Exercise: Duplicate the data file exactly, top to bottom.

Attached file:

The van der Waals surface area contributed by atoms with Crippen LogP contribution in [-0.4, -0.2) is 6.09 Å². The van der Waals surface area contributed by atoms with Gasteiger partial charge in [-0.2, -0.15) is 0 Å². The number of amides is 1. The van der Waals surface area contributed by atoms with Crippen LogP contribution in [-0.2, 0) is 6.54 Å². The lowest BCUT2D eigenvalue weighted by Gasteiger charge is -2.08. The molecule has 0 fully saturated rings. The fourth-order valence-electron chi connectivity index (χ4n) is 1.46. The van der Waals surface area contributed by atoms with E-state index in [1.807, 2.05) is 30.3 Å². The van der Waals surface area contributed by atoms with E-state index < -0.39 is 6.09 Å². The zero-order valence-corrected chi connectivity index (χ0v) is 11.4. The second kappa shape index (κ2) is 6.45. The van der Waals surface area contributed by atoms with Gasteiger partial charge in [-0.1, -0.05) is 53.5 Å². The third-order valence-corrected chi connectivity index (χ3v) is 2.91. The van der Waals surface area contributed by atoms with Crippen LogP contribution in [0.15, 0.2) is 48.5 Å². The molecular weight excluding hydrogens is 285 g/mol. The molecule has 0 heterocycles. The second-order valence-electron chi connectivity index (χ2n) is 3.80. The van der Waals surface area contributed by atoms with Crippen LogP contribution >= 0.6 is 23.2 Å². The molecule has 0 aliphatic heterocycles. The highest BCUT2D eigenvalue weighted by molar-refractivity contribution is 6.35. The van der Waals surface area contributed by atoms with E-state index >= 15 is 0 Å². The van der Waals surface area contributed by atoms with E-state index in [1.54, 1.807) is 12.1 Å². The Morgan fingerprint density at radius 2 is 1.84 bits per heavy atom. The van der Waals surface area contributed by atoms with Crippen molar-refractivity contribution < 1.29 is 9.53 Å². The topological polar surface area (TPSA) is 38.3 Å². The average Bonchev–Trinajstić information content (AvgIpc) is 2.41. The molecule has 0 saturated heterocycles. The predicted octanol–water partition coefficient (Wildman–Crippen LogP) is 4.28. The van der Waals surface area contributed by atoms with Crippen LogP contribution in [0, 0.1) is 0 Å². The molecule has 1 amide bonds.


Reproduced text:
The van der Waals surface area contributed by atoms with Crippen LogP contribution in [-0.4, -0.2) is 6.09 Å². The van der Waals surface area contributed by atoms with Gasteiger partial charge in [-0.2, -0.15) is 0 Å². The number of amides is 1. The van der Waals surface area contributed by atoms with Crippen LogP contribution in [-0.2, 0) is 6.54 Å². The lowest BCUT2D eigenvalue weighted by Gasteiger charge is -2.08. The molecule has 0 fully saturated rings. The fourth-order valence-electron chi connectivity index (χ4n) is 1.46. The van der Waals surface area contributed by atoms with E-state index in [1.807, 2.05) is 30.3 Å². The van der Waals surface area contributed by atoms with E-state index < -0.39 is 6.09 Å². The zero-order valence-corrected chi connectivity index (χ0v) is 11.4. The second kappa shape index (κ2) is 6.45. The van der Waals surface area contributed by atoms with Gasteiger partial charge in [-0.1, -0.05) is 53.5 Å². The third-order valence-corrected chi connectivity index (χ3v) is 2.91. The van der Waals surface area contributed by atoms with Crippen LogP contribution in [0.15, 0.2) is 48.5 Å². The molecular weight excluding hydrogens is 285 g/mol. The molecule has 0 heterocycles. The second-order valence-electron chi connectivity index (χ2n) is 3.80. The van der Waals surface area contributed by atoms with Crippen LogP contribution >= 0.6 is 23.2 Å². The molecule has 0 aliphatic heterocycles. The highest BCUT2D eigenvalue weighted by molar-refractivity contribution is 6.35. The van der Waals surface area contributed by atoms with E-state index >= 15 is 0 Å². The van der Waals surface area contributed by atoms with E-state index in [1.54, 1.807) is 12.1 Å². The Morgan fingerprint density at radius 2 is 1.84 bits per heavy atom. The van der Waals surface area contributed by atoms with Crippen molar-refractivity contribution < 1.29 is 9.53 Å². The topological polar surface area (TPSA) is 38.3 Å². The average Bonchev–Trinajstić information content (AvgIpc) is 2.41. The molecule has 0 saturated heterocycles. The predicted octanol–water partition coefficient (Wildman–Crippen LogP) is 4.28. The van der Waals surface area contributed by atoms with Crippen LogP contribution in [0, 0.1) is 0 Å². The molecule has 1 amide bonds.